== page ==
Singapore's first robot masseuse starts work
A robot masseuse has started work in Singapore today. Named Emma, short for Expert Manipulative Massage Automation, it specialises in back and knee massages as it mimics the human palm and thumb to replicate therapeutic massages such as shiatsu and physiotherapy.
Emma started work on her first patients today at the NovaHealth Traditional Chinese Medicine (TCM) clinic, working alongside her human colleagues – a physician and a massage therapist.
Emma 3.0 – the first to go into public service – is a third more compact than the first prototype unveiled last year, offers a wider range of massage programmes and provides a massage that is described by patients as almost indistinguishable from a professional masseuse.
Emma uses advanced sensors to measure tendon and muscle stiffness, together with Artificial Intelligence and cloud-based computing to calculate the optimal massage and to track a patient's recovery over a course of treatments.
Emma is developed by AiTreat, a technology start-up company incubated at Nanyang Technological University, Singapore (NTU Singapore).
Just two years old, AiTreat has a valuation of SGD$10 million (USD $7.3 million) after it recently completed its seed round funding, supported by venture capitalists from Singapore, China and the United States, including Brain Robotics Capital LP from Boston.
Founder of AiTreat and NovaHealth, Mr Albert Zhang, an alumnus of NTU Singapore who led the development of Emma, said the company's technology aims to address workforce shortages and quality consistency challenges in the healthcare industry.
Using Emma in chronic pain management has the potential of creating low-cost treatment alternatives in countries where healthcare costs are high, and where aging populations have a growing demand for such treatment.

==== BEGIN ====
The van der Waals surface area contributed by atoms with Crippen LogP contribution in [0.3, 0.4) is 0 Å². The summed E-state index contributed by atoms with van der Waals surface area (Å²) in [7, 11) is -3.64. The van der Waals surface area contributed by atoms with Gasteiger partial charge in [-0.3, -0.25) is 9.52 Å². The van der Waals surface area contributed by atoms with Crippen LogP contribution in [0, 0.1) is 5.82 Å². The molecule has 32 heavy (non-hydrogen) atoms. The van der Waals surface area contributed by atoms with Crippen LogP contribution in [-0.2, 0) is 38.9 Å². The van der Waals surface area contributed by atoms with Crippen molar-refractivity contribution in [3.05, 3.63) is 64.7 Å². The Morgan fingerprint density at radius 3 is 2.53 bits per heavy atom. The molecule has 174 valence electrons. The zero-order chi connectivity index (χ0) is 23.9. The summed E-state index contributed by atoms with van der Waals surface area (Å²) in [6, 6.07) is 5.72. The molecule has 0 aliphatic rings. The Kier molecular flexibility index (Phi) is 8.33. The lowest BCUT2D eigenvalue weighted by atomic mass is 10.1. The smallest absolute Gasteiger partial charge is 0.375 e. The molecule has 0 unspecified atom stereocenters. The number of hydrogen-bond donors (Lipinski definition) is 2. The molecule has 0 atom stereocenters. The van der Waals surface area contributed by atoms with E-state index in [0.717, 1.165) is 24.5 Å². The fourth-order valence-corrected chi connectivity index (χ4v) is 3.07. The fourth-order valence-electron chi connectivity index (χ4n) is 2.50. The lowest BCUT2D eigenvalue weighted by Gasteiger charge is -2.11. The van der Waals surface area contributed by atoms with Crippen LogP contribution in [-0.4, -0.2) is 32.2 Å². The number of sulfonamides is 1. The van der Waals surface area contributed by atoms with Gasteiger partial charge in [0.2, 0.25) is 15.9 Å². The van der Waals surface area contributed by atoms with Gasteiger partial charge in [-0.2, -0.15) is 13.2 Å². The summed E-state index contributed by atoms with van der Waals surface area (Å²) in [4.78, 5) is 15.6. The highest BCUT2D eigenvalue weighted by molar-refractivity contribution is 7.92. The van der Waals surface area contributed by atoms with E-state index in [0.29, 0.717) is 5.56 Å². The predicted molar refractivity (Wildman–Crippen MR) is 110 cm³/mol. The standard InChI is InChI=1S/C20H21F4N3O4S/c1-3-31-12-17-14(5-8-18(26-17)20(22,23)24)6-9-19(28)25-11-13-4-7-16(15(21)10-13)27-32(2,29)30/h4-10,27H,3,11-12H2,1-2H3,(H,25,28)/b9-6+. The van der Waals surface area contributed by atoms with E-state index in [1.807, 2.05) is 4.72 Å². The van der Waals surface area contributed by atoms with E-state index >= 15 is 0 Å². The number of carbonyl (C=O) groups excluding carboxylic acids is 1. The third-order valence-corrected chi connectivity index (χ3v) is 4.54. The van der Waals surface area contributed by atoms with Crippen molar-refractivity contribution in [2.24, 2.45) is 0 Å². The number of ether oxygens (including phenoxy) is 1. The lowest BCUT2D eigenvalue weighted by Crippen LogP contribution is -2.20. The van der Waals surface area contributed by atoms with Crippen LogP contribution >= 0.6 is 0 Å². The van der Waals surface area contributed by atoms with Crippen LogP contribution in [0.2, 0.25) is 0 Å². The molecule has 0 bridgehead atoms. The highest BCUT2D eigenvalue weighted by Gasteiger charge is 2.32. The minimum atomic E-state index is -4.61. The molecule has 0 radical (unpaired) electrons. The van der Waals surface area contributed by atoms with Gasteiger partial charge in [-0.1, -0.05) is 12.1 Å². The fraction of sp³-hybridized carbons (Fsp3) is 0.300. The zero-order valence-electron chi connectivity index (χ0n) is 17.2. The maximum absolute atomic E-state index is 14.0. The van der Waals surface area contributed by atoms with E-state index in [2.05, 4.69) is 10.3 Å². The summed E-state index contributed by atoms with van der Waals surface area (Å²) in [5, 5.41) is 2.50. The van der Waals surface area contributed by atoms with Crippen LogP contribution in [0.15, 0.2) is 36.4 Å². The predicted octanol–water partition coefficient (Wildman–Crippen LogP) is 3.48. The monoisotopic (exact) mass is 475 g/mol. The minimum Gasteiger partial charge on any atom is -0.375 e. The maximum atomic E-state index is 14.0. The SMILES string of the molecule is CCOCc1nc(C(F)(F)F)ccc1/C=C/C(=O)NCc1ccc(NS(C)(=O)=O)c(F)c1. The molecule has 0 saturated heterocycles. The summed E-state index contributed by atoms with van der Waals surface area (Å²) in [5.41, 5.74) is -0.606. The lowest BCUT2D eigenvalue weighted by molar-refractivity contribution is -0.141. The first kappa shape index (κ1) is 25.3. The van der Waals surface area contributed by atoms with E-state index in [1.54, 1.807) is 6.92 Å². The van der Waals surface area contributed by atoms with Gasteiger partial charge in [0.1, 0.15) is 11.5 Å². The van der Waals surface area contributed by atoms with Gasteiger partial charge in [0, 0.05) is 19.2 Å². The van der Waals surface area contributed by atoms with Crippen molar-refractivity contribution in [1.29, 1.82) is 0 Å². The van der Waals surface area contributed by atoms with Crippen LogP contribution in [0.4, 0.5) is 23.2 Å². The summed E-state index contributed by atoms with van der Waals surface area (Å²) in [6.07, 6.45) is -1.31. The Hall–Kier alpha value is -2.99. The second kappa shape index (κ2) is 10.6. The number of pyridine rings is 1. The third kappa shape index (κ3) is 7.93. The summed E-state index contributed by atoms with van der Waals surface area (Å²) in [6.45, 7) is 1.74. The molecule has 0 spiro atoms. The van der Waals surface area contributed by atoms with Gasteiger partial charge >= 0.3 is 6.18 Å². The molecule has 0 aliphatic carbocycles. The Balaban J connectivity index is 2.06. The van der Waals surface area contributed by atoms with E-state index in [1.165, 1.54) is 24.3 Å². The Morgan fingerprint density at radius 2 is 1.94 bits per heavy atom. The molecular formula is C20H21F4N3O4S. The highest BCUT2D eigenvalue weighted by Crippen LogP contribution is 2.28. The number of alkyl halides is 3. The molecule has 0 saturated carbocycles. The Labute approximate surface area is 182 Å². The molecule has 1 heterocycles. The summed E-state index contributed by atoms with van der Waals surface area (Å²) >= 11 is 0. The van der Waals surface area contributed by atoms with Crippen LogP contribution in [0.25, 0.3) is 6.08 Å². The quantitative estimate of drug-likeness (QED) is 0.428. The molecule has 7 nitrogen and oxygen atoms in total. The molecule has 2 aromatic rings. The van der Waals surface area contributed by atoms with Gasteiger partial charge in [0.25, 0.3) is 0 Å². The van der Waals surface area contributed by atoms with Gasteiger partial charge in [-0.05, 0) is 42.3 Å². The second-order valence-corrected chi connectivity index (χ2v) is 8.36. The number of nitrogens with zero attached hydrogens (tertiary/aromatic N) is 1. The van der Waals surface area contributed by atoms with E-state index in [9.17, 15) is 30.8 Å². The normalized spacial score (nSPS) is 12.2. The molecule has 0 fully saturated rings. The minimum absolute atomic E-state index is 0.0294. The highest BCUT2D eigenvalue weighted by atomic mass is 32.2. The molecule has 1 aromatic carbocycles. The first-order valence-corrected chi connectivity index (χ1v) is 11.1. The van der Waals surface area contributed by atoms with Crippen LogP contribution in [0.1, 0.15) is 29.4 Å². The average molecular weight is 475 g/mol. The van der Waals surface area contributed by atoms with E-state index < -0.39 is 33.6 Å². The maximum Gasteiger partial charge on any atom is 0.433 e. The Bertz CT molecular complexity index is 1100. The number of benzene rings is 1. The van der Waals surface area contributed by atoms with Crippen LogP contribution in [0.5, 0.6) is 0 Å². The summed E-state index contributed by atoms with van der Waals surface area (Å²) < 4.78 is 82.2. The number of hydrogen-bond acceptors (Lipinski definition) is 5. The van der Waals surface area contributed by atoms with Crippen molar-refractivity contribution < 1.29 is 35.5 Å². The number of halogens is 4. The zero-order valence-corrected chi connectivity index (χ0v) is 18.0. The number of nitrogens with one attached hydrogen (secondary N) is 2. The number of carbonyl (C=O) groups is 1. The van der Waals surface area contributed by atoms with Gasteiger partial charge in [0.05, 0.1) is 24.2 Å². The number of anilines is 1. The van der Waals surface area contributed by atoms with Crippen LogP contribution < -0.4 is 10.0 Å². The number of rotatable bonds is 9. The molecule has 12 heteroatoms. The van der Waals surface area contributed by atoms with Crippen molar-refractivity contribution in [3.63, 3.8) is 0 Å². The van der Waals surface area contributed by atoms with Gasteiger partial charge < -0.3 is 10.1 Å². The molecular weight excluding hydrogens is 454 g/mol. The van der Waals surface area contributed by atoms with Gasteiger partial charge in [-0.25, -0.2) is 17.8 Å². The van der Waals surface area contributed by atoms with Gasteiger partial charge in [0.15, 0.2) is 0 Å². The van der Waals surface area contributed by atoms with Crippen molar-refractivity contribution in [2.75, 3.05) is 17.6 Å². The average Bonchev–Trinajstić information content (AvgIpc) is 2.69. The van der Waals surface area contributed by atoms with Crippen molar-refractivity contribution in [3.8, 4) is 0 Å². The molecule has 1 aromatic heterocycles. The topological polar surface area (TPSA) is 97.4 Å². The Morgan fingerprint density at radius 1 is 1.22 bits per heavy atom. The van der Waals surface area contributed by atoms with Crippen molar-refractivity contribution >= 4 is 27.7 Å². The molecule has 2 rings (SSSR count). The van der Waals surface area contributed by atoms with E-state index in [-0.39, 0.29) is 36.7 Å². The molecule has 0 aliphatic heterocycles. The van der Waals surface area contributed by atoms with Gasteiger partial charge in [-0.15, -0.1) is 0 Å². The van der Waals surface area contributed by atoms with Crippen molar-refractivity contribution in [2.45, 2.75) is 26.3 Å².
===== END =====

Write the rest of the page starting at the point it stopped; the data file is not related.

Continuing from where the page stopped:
Mr Zhang said that Emma was designed to deliver a clinically precise massage according to the prescription of a qualified traditional Chinese medicine physician or physiotherapist, without the fatigue faced by a human therapist.
"By using Emma to do the labour intensive massages, we can now offer a longer therapy session for patients while reducing the cost of treatment. The human therapist is then free to focus on other areas such as the neck and limb joints which Emma can't massage at the moment," said Mr Zhang, who graduated from NTU's Double Degree programme in Biomedical Sciences and Chinese Medicine.
In Singapore, a conventional treatment package for lower back pain consisting of a consultation, acupuncture and a 20-minute massage, would typically range from SGD$60 to SGD$100 (USD$44 to USD$73).
At NovaHealth TCM clinic, a patient could receive the same consultation, acupuncture but with a 40-minute massage from Emma and a human therapist for SGD$68 (USD$50).
Emma is housed in a customised room with two massage beds. Located in between both beds, Emma can massage one patient while the physician provides treatments for the second patient, before switching over.